Nick Clegg interview: My fight to stop the nasty party getting its way

Nick Clegg remains optimistic despite dismal poll ratings for Lib Dems

It can’t be easy being Nick Clegg. Barely five years ago he was being hailed as the most popular leader since Churchill, after a bravura performance in the television debates. Today, the Liberal Democrats are barely hitting double digits and his personal rating is less than minus 50 per cent.

To make matters worse, he has been “banned from the biscuit tin” after putting on a little extra weight, and has even given up smoking. “I’m vaping my way through the cravings,” he explains.

Part of the problem is that Clegg is still trying to escape from the shadow of tuition fees. The policy has, he admits, caused him “a lot of heartache.”

“Looking back, I wish we’d called it a graduate tax,” he says. “You pay your tax if you can afford to; you don’t if you can’t.” Clegg is sticking by the policy, and refuses to back Ed Miliband’s plans to reduce fees to £6,000. “What they’re doing is penalising pensioners on modest incomes in order to fund a tax break just for very, very wealthy graduates in 20, 30, 40 years’ time.”

The backlash is all too real for Clegg, who’s facing a challenge to hold his seat in the Sheffield Hallam constituency, where there is a large student population. Two polls have put his Labour challenger in the lead. Clegg says he is “confident but not complacent” and will “work his socks off” for people’s support.

There’s also the small matter of winning votes for the Lib Dems nationally. He thinks it’s “no surprise” that his party is doing so badly. “You have to get your hands dirty and take risks” when you’re in power, and can’t expect to cut the deficit in half and “emerge blemish-free”.

For all the talk of the economy, Clegg lists equal marriage as his proudest achievement. “After the legislation passed, a friend of mine who’s gay told me that, walking past Moss Bros, he saw a window display of two grooms. He’s not in a relationship, with no current plans to get married. But he said that, as he passed that shop window, he literally felt himself walk a bit taller.”

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All smiles: Nick Clegg and David Cameron in 2010 (Getty)

Gay rights remains high on the agenda. Clegg singles out Vladimir Putin’s Russia for criticism, and says that the “basic value” of freedom of sexuality is “trampled on” every day. He promises to promote a strategy of decriminalising homosexuality and supporting gay marriage around the world.

Closer to home, Clegg admits that his parliamentary party lags behind in terms of equality. In his words, it is, “too male and pale”. The Deputy Prime Minister says he is planning measures to improve his party’s diversity after the May election, but fears quotas can be viewed as “tokenistic”. Given Clegg has been leader of his party for eight years now, it’s not clear why he hasn’t taken effective action sooner.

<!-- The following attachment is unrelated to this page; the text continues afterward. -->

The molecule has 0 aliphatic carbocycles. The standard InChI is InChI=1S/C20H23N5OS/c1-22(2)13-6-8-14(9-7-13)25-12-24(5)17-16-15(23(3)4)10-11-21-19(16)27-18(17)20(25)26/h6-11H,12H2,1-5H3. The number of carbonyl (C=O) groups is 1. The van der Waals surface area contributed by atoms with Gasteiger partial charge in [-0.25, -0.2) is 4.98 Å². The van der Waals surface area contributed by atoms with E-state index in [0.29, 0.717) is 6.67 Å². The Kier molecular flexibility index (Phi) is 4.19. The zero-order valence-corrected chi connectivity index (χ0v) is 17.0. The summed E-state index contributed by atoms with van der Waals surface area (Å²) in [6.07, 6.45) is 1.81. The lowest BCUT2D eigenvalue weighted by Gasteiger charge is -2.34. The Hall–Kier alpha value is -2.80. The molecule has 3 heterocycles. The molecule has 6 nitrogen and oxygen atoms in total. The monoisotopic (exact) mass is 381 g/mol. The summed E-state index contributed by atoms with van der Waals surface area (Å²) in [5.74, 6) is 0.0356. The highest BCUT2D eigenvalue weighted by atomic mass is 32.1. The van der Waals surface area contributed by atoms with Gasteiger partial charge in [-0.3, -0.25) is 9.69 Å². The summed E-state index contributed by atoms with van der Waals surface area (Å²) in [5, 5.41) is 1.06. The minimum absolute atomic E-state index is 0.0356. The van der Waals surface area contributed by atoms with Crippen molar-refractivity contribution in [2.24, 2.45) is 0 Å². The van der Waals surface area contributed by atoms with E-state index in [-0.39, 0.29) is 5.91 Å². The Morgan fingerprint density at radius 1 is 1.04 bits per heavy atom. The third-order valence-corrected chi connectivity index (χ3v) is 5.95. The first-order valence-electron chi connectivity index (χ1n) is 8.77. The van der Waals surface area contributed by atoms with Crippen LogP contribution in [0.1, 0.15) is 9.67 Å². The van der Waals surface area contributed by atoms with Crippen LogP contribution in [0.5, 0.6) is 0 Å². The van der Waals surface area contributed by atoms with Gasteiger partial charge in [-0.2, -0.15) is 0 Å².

Despite the abysmal poll numbers, Clegg genuinely seems to believe that things will turn round in time. So what is it that will change voters’ minds? His key promises include raising the income tax threshold to £12,500; and investing £8bn in the NHS, with a guarantee of equal billing for mental health, whilst balancing the books.

He hopes that on polling day people will ask themselves, “Do I want a government which panders to the extremes, or instead promises more opportunity for everyone by creating a strong economy and a fair society?”

The difficulty is getting the message across. “In that culture of left vs right it’s hard to prove a negative – as in stopping your coalition partner from doing something extreme.” He adds: “There have been many mad and sometimes downright nasty policies the Tories have cooked up which we stopped ever seeing the light of day”.

It’s unsurprising, then, that Clegg thinks that his party has received less credit that it deserves. He highlights the pupil premium for disadvantaged schoolchildren which was introduced by the Coalition, and points out that this was “front and centre” of his manifesto in 2010. Ending child detention for immigration purposes is an “unsung achievement”.

But even if the Lib Dems haemorrhage seats, Clegg could still hold the trump card if, as expected, there is a hung Parliament. If he does, he won’t be doing the Tories any favours. Instead, he is sticking to the ground rules he set in 2010.

“As [with] last time, it is right that the party with the biggest mandate from the British people – the most votes and the most seats – should be given the first opportunity to reach out to other parties,” he insists, believing that this would be working in the national interest to provide a stable government.

Clegg does however, predict that it will be obvious who has the biggest mandate, and “the idea that there will be a sort of photo finish is extremely unlikely”.

He won’t be drawn on his red lines in a potential coalition agreement, although the “front-page policies” in the manifesto will be his “top priorities”. He is enthusiastic about education from “cradle to college” and would be keen to ring-fence the education budget. An even more vexed question is whether Clegg himself will still be around to sort out the mess, even if he does retain his seat.

When I ask him if he will be the Lib Dem leader at the end of the year, his response is simply, “Yes.”

What about his potential challengers? Tim Farron was slapped down by Lord Ashdown last month, apparently for being on manoeuvres, but Clegg is far kinder to his colleague, stating that “Tim, Paddy and I – we are all cut from the same yellow cloth… Tim is one of the best and brightest Liberal Democrat MPs.” He maintains that the pair “actually get on well”. I’m not sure I believe him.

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